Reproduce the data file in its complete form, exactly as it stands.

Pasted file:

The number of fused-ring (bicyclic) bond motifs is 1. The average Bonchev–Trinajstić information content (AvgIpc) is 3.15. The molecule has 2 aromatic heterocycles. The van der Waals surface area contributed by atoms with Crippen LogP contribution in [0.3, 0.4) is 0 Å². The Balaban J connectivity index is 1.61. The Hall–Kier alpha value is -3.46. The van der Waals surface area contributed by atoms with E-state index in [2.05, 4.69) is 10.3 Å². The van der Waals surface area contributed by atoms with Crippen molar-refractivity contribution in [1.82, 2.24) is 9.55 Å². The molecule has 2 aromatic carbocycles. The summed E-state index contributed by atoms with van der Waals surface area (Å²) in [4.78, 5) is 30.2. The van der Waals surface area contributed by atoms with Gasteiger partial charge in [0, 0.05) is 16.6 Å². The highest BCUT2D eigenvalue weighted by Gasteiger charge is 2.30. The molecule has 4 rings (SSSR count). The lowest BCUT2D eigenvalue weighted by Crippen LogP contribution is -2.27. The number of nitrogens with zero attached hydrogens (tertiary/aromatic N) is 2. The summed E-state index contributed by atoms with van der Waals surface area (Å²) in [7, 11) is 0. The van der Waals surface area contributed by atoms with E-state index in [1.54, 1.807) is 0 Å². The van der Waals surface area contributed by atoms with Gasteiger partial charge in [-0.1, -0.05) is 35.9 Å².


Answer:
The number of fused-ring (bicyclic) bond motifs is 1. The average Bonchev–Trinajstić information content (AvgIpc) is 3.15. The molecule has 2 aromatic heterocycles. The van der Waals surface area contributed by atoms with Crippen LogP contribution in [0.3, 0.4) is 0 Å². The Balaban J connectivity index is 1.61. The Hall–Kier alpha value is -3.46. The van der Waals surface area contributed by atoms with E-state index in [2.05, 4.69) is 10.3 Å². The van der Waals surface area contributed by atoms with Crippen molar-refractivity contribution in [1.82, 2.24) is 9.55 Å². The molecule has 2 aromatic carbocycles. The summed E-state index contributed by atoms with van der Waals surface area (Å²) in [4.78, 5) is 30.2. The van der Waals surface area contributed by atoms with Gasteiger partial charge in [0, 0.05) is 16.6 Å². The highest BCUT2D eigenvalue weighted by Gasteiger charge is 2.30. The molecule has 4 rings (SSSR count). The lowest BCUT2D eigenvalue weighted by Crippen LogP contribution is -2.27. The number of nitrogens with zero attached hydrogens (tertiary/aromatic N) is 2. The summed E-state index contributed by atoms with van der Waals surface area (Å²) in [7, 11) is 0. The van der Waals surface area contributed by atoms with E-state index in [1.54, 1.807) is 0 Å². The van der Waals surface area contributed by atoms with Gasteiger partial charge in [-0.1, -0.05) is 35.9 Å².